Feature Articles

Photonic Integrated Circuits for High-Power Coherent Diode Lasers

For the first time, semiconductor lasers have demonstrated single spectral and spatial mode outputs in excess of 2 W cw. This milestone demonstration opens up a number of new markets that have traditionally been inaccessible for laser diodes, including space communication, high power frequency doubling, materials processing, and high resolution printing. As a measure of the significance of the 2 W cw coherent semiconductor laser, we note that the brightness of the laser diode at an output power of 2 W cw and a wavelength of 1 μm corresponds to the same brightness of a CO2 laser operating at an output power of 200 W cw at a wavelength of approximately 10 μm. At such a high brightness, the laser diode can be incoherently coupled via brightness-conserving optics to meet the requirements of present lasers used in machining and welding systems.

by David F. Welch
Semiconductor Laser Amplifier Gate Switch Arrays: Devices for the Broadband Transport Network

Current usage of optical transmission is limited to point-to-point transmission, with the involvement of photonic devices essentially limited to the source (laser) and detector. The drastic increase in transmission capacity required by introduction of broadband services offering speech, data, and video in an integrated digital format has led to a growing interest in photonic networks, where photonic devices also perform routing and switching operations. Photonic space switch arrays have long been recognized as key elements in such photonic networks, due to their capability to route optical signals essentially independently of bit rate and coding format ("network transparency").

by Mats Gustavsson, Mats Janson, and Lars Thylen
Photonic Integrated Circuits for the Access Network

Photonic Integrated Circuits (PICs) are single chips of semiconductor onto which a number of optical and optoelectronic subcomponents are monolithically integrated to form, for instance, an optical terminal circuit. The motivation is the same as was the case at the dawn of the Si circuit age: the promise of reduced cost and size, increased component reliability, and more practical solutions to systems' requirements compared to implementations based on discrete devices. There is a very wide range of potential applications for PICs, including many within telecommunications, such as optical access terminals, LANs, trunk links, and intraexchange links. Military/avionic applications are in networking, EW/ECM (Electronic Warfare/Electronic Counter Measures) and sensing.

by Peter J. Williams, Paul M. Charles, and Andrew C. Carter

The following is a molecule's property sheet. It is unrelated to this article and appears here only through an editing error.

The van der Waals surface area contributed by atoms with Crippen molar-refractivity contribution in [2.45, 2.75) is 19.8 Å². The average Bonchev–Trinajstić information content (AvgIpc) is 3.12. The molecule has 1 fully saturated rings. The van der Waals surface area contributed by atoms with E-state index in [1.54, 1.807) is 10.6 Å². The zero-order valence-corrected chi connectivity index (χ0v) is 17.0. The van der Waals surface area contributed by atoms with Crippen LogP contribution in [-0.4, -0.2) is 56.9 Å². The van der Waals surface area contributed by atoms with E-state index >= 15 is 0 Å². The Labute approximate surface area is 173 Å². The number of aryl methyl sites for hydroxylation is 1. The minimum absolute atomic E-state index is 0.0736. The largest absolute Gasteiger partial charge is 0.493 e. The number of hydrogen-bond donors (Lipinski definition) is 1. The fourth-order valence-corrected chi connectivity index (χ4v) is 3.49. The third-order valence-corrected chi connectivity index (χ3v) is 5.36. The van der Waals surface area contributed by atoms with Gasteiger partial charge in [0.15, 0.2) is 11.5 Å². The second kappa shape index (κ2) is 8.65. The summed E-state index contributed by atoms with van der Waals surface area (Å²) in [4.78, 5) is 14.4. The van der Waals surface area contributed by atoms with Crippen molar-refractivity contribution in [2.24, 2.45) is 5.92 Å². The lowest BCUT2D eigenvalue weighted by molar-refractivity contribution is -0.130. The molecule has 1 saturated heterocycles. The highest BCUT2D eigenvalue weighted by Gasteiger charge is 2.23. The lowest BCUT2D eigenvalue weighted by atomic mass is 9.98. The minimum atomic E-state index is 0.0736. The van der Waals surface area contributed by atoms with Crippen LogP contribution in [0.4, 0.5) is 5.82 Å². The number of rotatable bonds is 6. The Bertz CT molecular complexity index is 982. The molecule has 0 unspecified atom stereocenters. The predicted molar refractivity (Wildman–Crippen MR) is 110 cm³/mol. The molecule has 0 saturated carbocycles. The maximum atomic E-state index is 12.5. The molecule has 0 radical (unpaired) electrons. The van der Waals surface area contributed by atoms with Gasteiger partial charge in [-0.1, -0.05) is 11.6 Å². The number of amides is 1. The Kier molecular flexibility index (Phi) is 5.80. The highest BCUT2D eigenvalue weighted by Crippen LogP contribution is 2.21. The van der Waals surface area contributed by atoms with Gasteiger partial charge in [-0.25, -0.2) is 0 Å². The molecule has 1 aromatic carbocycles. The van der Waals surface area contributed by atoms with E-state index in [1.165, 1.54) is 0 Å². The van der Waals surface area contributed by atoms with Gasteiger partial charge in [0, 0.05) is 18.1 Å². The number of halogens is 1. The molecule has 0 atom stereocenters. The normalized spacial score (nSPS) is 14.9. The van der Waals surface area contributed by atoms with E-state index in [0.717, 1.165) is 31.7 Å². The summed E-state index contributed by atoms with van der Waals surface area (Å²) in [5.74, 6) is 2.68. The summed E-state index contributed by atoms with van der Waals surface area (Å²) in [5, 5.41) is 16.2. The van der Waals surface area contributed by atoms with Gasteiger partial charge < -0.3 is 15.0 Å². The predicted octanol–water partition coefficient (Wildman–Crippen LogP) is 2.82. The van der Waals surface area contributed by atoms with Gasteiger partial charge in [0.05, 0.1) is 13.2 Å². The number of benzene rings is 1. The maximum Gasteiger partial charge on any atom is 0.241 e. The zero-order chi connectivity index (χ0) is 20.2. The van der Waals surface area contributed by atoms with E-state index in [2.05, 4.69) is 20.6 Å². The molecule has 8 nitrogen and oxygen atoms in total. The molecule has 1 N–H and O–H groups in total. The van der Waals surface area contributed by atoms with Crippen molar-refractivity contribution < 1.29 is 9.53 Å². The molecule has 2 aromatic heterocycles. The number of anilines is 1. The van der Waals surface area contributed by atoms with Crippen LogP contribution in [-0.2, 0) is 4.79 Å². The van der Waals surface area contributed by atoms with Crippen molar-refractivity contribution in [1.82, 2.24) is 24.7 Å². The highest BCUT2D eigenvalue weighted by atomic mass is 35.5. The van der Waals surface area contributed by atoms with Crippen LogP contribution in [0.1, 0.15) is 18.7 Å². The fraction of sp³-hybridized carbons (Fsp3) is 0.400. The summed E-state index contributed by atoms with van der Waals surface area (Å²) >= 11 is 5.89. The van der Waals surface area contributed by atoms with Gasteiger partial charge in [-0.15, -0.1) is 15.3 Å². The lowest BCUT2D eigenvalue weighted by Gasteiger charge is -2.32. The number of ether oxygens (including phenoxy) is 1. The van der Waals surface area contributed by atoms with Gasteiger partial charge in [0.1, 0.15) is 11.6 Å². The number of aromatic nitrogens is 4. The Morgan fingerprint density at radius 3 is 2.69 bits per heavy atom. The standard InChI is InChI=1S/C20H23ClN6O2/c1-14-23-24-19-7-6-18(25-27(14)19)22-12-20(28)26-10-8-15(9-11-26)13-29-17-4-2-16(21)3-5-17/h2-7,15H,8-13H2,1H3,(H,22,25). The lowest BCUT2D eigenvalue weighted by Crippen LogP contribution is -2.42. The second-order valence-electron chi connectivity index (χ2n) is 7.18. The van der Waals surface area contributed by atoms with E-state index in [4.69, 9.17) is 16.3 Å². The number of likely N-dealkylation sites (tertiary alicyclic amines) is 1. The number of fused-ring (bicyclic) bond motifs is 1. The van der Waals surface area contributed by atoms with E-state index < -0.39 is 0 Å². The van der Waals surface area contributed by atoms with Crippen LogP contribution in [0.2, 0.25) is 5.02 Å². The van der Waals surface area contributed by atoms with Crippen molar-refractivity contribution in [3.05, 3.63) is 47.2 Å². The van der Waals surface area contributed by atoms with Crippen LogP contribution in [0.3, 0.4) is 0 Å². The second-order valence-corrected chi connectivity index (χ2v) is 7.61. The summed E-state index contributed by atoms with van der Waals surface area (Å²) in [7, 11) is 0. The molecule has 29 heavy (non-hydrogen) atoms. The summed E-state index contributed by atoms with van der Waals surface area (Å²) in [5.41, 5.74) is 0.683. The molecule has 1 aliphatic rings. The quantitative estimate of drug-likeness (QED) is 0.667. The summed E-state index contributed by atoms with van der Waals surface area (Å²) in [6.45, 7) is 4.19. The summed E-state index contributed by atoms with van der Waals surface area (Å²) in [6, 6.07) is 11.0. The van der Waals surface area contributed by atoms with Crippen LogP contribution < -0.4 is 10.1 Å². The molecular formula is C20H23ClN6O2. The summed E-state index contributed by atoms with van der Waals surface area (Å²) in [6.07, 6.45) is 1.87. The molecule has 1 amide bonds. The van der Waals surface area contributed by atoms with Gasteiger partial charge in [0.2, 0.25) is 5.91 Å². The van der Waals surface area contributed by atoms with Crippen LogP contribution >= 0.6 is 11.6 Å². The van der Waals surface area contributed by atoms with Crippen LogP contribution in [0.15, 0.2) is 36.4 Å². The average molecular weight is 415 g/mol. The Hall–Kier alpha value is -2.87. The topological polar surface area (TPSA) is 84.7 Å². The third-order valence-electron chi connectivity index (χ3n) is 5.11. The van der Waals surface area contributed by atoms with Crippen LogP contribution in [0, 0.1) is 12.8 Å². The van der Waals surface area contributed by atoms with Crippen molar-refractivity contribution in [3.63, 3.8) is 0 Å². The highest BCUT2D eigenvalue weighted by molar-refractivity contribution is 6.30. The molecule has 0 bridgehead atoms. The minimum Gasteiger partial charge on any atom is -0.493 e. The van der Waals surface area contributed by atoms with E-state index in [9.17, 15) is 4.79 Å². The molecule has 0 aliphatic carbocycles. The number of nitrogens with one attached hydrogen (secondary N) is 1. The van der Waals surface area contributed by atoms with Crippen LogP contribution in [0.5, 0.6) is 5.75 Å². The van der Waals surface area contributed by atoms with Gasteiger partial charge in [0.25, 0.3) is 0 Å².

Integrated DFB Laser-electro-absorption Modulator Using Selective-area MOVPE

High-modulation-speed, spectrum-stabilized transmitters operating at 1.55 μm wavelength range are key components in the rapidly developing high-capacity long distance optical fiber communication systems. The latter spectral requirement is closely related to the time-broadening an optical pulse suffers as it propagates through dispersive fibers, and this pulse broadening seriously limits the bit-rate and the maximum transmission distance. External optical modulators have been studied intensively to overcome this problem, to avoid the large wavelength fluctuation (called chirp) that occurs with conventional directly modulated laser diodes.

by Masahiro Aoki
Widely Tunable Vertical Coupler Filtered Laser

Fortunately, continued advances in photonic integration technology have made possible the fabrication of novel wavelength filters, such as the grating assisted vertical coupler, that are inherently more broadly tunable than Bragg reflectors. By further employing advanced photonic circuit fabrication techniques, this filter has been integrated with a gain section to build a monolithic laser with a tuning range exceeding 500 Å.

by R.C. Alferness and U. Koren
Monolithic Integrated Multi-wavelength DFB Laser Arrays and Star Couplers for WDM Lightwave Systems

Traditionally, the increased transmission bandwidth has been accomplished by time-division-multiplexing through the increase in the transmission speed. This is because the cost in transmission per bit per kilometer of fiber has been decreasing continuously up to a speed of 2.5 Gb/sec. As a result, the transmission capacity has been about doubling every year from 1980 through 1988. Recently, commercial systems at rates of 1.2 and 1.7 Gb/sec have been installed, and 2.5 Gb/ sec systems are planned for new installations. For systems at higher bit rates beyond 2.5 Gb/sec, the fiber dispersion sets a limit on the transmission distances and their deployment relies on the availability of cost-effective high speed electronics.

by Chung-En Zah and Tien Pei Lee
Fabrication of Optical Splitters and Wavelength Routers Using InP-Technology

Photons are the preferred carrier for data transmission due to their high bandwidth and low attenuation in optical fibers. So far, they have been used only in point-to-point transmission systems. The throughput capacity of such a system is limited by transmitter/receiver bandwidth. The electronic bottleneck is even more severe in multiple access networks due to the low switching speeds achievable by electronic circuits. Optical wavelength division multiplexing (WDM) can circumvent some of the limitations imposed by electronics.

by M. Zirngibl